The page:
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Serous drainage is a seeping emerging from an incision on the skin or from the healing wound once it starts healing. If you have encountered this sort of drainage, you might get confused by this phenomenon.

Therefore, the following lines will shed some light on the matter, allowing you to understand everything related to this natural process.Serous Drainage from the Healing Wound

The serum is a liquid produced by the body promoting the healing of wounds. There are several main functions of the serum. For example, it dilutes the toxins and other harmful substances that are produced either by dead and decomposing cells on the site of the wound or by bacteria present in the wound.

It also carries the leukocytes and proteins of the plasma to the wound. Typically, serous drainage stops after the wound has healed. But, if the amount of serous drainage after the stitching of the incision after an operation is high, it can turn out to be a serious problem.

The serum is a clear watery fluid, and is one of four kinds of liquids/drainage that come out of an injured part of the body (incision is, basically, just another kind of injury) and that indicates which process is taking place in the wound and whether the healing process is normal or not.

These liquids that we mentioned are purpulent pus drainage, pink or white sero-sanguinous drainage, serous or clear drainage, and bloody or sanguineous drainage.

Pus drainage is a light brown, green or yellow, smelly fluid which should not be present in a healthy and healing incision or wound, and it is usually an indicator of infections. Puss drainage is frequently followed by warmth, redness and swelling of the wound requiring medical attention.

Pink or white sero-sanguinous drainage is present in the first part of the healing process. If there is plenty of it after some time, it indicates that the wound has not yet healed, and that it should be checked by the doctor.

Fresh wounds ooze a bloody or sanguinous drainage. This type of drainage indicates that the healing process on the wound site is still active and that the wound has not healed enough. Large amounts of bloody drainage require immediate medical attention.

The amount of serous drainage depends on severity of the wound, and it should diminish with time. It is always colorless, regardless of the amount. Typical signs of serous drainage include fever, swelling, tenderness and increased warmth of the wound region, as well as formation of large blood clots and some amount of bleeding.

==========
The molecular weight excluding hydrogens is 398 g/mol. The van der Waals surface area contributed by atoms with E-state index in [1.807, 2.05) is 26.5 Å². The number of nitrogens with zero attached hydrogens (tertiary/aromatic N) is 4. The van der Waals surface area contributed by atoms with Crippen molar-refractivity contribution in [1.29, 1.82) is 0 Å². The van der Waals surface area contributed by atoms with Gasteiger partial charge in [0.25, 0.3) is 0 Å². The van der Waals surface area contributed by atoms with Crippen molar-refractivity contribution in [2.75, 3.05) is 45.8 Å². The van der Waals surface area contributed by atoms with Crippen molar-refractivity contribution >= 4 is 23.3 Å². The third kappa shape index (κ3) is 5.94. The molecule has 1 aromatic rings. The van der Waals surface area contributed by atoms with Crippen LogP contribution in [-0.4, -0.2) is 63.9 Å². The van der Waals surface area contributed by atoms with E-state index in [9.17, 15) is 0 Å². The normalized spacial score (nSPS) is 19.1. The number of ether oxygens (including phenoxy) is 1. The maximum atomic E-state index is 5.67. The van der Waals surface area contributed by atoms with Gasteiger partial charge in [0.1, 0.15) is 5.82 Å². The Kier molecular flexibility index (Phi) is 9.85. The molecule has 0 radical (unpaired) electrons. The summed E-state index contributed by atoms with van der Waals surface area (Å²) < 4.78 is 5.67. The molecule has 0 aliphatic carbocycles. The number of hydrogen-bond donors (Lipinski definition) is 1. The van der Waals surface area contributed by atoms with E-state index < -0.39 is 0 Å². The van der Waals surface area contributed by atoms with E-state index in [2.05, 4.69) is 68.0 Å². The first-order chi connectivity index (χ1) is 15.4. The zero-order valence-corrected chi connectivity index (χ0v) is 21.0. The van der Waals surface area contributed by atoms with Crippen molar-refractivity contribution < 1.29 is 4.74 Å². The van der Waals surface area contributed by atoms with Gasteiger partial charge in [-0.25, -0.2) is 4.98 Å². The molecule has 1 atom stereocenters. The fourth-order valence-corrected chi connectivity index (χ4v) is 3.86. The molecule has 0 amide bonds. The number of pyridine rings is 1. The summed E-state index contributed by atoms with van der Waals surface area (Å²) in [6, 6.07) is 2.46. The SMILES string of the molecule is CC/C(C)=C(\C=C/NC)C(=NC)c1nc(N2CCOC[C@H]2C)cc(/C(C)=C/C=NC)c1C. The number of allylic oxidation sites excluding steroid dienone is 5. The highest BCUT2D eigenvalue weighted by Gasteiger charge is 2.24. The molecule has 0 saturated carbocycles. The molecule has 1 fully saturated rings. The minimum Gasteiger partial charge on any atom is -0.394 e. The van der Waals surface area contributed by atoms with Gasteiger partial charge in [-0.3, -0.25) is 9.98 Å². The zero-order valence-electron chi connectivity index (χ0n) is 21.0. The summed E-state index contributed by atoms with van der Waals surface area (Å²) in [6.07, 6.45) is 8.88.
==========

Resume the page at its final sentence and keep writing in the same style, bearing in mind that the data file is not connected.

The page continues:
In order to keep these bodily fluids healthy and allow the wound to heal properly, open wounds are commonly wrapped in bandages.

Bandage Wrapping Importance

Bandages are medical items used for either securing and treating one's injuries or for keeping a medical dressing in place on someone's body. Different types of bandages exist, ranging from the traditional ones, made of cloth, to specialized ones which are produced only to fit a specific body part.

Naturally, there are specific methods used for wrapping one in bandages too. Basically, when doing it with a roll of bandage you are to roll it from the inside, applying the outer side to the wound or an injured spot.

While you are wrapping one's body part in the circular motions, you are to perform some crossings of the bandage and other methods which are bound to keep the patient secured, safe and well-treated.

Finally, once the bandage has been placed correctly, it is to be cut from the roll and secured with a safety pin or tape.

People use bandages and bandaging techniques in order to secure other people's wounds, making sure the dressings below will be kept in place. Also, these keep an injured joint secured, while, at the same time, providing cessation of bleeding and reduction of swelling in cases of other injuries.

Once a bandage has been applied, it can hold the injured body part in place, reducing the chances of the wound getting worse.

One of the most common techniques regarding bandaging is the spiral bandaging. Namely, here, the bandage is applied through circular, spiral motions where each next round of bandage covers two thirds of the previous round. This method is the best one while treating areas such as legs and forearms, even though it is used for many other injured body parts.

For people suffering from sport injuries, in order for the bandage not to fall off, the reverse spiral bandaging is applied, wrapping one's body part spirally, the other way around, keeping the bandage in place no matter what. Once this bandaging is done, the bandage is secured on the outer side of the injured limb.

All in all, serous drainage is a normal part of the healing process of your body, keeping the wound safe from infections and other potential causes of complications. However, in order to keep the wound safe, you are advised to have it wrapped in bandages, using some of the techniques mentioned above.

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